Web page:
There, in the forests, at the feet of the brown and hairy occidental hills, two round fire pupils explode and glow as tiger’s eyes.
Here, by the roadside, is a scaring 80 feet high candlestick, burning in the landscape and throwing sinister reflections on the rocks, the forests and the ravines.
Further away, at the entrance of this valley buried in shadows, there’s a mouth full of live coals that opens and closes itself quickly, and from which exits from time to time a flame tongue, with horrible hiccups.
These are the plants lighting up.
When you are beyond the place called « La Petite Flémalle », this thing becomes inexpressible and truly wonderful. The whole valley seems cut by erupting craters. Some discharge whirlwinds of scarlet vapour studded with sparks behind the copses; some other gloomily sketch the black silhouette of the villages on a red backdrop; elsewhere the flames appear through the cracks of a group of buildings.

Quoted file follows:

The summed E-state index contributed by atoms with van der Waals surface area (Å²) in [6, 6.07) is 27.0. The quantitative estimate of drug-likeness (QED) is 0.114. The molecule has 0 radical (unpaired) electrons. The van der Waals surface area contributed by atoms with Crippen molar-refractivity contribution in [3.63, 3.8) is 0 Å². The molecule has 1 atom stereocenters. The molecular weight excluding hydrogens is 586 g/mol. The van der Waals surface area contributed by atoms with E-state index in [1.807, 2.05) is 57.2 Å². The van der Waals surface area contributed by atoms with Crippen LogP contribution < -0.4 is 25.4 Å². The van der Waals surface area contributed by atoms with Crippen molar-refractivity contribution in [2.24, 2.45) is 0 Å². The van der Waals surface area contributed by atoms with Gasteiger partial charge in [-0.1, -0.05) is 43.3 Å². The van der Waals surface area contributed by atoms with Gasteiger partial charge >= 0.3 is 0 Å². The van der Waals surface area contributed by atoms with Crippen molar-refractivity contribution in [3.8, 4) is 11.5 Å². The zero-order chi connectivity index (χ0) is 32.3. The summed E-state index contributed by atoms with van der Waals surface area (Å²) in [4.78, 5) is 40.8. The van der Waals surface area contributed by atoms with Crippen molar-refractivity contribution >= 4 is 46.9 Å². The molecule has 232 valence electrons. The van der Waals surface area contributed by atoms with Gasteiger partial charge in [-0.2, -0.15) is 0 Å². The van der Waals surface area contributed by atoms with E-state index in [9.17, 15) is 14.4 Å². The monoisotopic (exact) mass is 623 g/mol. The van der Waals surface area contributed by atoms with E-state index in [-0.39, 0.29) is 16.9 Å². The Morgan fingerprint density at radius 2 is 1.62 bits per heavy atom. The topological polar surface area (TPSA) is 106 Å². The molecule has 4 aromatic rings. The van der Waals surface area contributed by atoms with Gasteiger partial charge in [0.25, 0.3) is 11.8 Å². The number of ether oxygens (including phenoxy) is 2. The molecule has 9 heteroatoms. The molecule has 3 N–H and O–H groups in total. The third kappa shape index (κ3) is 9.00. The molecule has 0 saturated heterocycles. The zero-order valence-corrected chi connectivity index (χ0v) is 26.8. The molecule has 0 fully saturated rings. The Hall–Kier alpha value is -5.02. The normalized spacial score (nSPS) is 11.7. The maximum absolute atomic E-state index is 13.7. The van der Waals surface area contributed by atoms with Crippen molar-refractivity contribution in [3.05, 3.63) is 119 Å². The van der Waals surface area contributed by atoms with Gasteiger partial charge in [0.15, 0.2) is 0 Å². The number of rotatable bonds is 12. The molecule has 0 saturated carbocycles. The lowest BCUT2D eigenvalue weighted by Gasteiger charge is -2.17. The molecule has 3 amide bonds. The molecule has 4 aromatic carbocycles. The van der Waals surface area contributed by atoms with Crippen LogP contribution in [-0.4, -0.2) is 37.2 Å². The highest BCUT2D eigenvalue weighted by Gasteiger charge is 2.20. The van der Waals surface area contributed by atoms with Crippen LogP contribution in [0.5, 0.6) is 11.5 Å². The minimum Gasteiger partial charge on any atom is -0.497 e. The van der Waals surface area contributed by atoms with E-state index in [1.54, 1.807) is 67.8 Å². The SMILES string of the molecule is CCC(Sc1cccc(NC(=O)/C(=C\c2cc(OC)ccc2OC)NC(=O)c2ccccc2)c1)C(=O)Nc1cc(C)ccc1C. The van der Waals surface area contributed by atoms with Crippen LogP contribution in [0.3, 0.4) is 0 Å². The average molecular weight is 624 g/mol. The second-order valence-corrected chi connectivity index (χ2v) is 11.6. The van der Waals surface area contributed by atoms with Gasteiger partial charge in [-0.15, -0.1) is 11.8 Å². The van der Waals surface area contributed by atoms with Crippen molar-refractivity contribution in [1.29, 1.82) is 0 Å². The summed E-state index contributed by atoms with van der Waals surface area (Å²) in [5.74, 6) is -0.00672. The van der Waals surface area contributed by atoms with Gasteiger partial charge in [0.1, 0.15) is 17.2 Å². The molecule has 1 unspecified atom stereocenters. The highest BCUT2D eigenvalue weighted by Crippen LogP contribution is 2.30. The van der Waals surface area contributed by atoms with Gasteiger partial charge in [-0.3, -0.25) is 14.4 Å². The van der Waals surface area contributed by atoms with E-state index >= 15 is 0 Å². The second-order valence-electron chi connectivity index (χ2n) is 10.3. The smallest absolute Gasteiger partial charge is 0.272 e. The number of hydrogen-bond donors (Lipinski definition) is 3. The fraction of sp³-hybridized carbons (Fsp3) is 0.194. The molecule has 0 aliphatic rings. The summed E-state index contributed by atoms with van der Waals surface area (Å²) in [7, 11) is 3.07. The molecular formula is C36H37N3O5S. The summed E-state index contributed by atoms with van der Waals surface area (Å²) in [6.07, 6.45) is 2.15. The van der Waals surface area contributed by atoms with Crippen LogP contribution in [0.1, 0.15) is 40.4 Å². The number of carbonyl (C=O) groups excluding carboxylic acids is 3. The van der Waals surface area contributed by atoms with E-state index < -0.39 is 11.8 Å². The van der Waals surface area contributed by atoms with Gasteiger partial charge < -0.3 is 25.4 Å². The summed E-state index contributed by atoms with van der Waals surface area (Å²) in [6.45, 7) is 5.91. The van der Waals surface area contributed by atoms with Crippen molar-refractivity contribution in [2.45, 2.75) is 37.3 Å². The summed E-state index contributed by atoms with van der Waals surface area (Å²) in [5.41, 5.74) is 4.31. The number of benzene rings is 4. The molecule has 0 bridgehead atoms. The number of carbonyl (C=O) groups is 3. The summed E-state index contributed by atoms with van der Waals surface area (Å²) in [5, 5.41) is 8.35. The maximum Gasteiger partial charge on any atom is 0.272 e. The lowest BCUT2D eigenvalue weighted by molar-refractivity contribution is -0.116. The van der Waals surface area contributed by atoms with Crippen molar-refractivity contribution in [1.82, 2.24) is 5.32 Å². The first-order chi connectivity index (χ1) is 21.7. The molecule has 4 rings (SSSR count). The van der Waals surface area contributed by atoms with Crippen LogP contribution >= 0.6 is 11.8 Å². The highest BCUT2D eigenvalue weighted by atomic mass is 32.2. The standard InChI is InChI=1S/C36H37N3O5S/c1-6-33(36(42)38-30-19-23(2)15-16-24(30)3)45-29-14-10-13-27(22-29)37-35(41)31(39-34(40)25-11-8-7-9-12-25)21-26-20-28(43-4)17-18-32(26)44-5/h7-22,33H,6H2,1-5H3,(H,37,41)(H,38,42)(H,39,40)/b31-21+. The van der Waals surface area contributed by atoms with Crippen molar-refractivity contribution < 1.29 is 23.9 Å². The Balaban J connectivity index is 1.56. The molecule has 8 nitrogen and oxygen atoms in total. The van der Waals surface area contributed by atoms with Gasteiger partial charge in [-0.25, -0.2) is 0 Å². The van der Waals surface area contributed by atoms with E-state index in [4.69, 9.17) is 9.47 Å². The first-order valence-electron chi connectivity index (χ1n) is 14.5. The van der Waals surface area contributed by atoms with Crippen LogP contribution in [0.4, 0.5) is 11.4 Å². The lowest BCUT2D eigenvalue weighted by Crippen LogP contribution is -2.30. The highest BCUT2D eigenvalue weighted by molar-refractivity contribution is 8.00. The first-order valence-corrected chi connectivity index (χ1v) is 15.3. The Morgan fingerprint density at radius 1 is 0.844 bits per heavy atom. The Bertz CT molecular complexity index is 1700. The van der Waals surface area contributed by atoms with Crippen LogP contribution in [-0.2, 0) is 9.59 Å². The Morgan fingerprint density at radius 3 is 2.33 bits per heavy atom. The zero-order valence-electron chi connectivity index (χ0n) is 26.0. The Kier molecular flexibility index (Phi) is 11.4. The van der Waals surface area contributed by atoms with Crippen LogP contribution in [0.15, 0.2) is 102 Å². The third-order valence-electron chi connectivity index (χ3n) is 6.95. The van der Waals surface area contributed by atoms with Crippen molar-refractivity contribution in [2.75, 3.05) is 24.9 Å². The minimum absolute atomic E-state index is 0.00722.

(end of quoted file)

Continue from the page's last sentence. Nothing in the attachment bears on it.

It’s as if an enemy army had just marched through the country, and twenty pillaged villages offer you all the aspects and phases of a fire in this dark night, some burning, some smoking, some other blazing. This war sight is given by peace; this horrible copy of devastation is done by industry. You just have M. Cockerill’s blast furnaces in front of your eyes.
Victor Hugo, 1838-1839
in Industria - Architecture industrielle en Belgique